Bad Marketing of the Classics, Example #3456
If you pick up a Henry James novel, there's always a glassy-eyed frozen-looking Sargent chick on the cover. Yes, I know Sargent women don't really look like that; but they do on Penguin covers, for some reason. Your basic impression, after reading the blurb, is that a)Americans (much richer and idler than you'll ever be) will suffer and b)This is probably going to be about as painful as a month in Death Valley with nothing to read but Silas Marner.
But heck, I couldn't evade Henry-bloody-James forever. (Terry Teachout's been making me feel guilty about it.) So I picked up The Wings of the Dove on CD down at the library. The prose is not quite as bad as I expected (readers are a great aid in this respect). But the plot! The plot is positively operatic!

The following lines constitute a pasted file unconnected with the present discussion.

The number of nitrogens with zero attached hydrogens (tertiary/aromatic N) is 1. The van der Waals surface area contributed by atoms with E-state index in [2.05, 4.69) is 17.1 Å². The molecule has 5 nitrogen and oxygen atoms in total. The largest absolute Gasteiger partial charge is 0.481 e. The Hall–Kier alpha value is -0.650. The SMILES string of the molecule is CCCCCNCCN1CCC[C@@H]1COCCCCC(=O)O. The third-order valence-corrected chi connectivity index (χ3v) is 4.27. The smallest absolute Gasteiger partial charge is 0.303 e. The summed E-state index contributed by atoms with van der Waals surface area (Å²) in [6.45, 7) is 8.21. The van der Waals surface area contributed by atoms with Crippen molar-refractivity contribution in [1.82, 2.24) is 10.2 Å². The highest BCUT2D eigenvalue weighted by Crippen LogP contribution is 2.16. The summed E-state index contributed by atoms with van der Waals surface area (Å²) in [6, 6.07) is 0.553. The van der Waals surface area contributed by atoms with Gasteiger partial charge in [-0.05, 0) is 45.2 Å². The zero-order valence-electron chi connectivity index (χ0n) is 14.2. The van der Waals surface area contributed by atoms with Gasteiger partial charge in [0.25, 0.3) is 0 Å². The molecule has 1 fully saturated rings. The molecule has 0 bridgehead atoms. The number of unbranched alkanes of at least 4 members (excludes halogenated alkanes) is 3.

So here's the lowdown. No frozen-faced chick. You've got one penniless but smart English woman, her true love the reporter, and her scheming rich aunt who doesn't want her to marry the guy. You've got one rich but sick American woman, who's best friends with the English chick, and rather likes the same guy; and the lady looking after her, whose old best friend was the scheming aunt.
I'm telling you, this is good stuff. Professor Moriarty has met his match. AND THEY'VE BEEN HIDING THIS FROM ME!
(Oh, but you must read James for his...understanding of the rich expatriate's sad lot in life. And his 'psychological skill'. Oh, yes, and his proooooose. Not to mention that frozen Sargent chick on the cover.)
Pah! At least so far, you should read James because he's fun!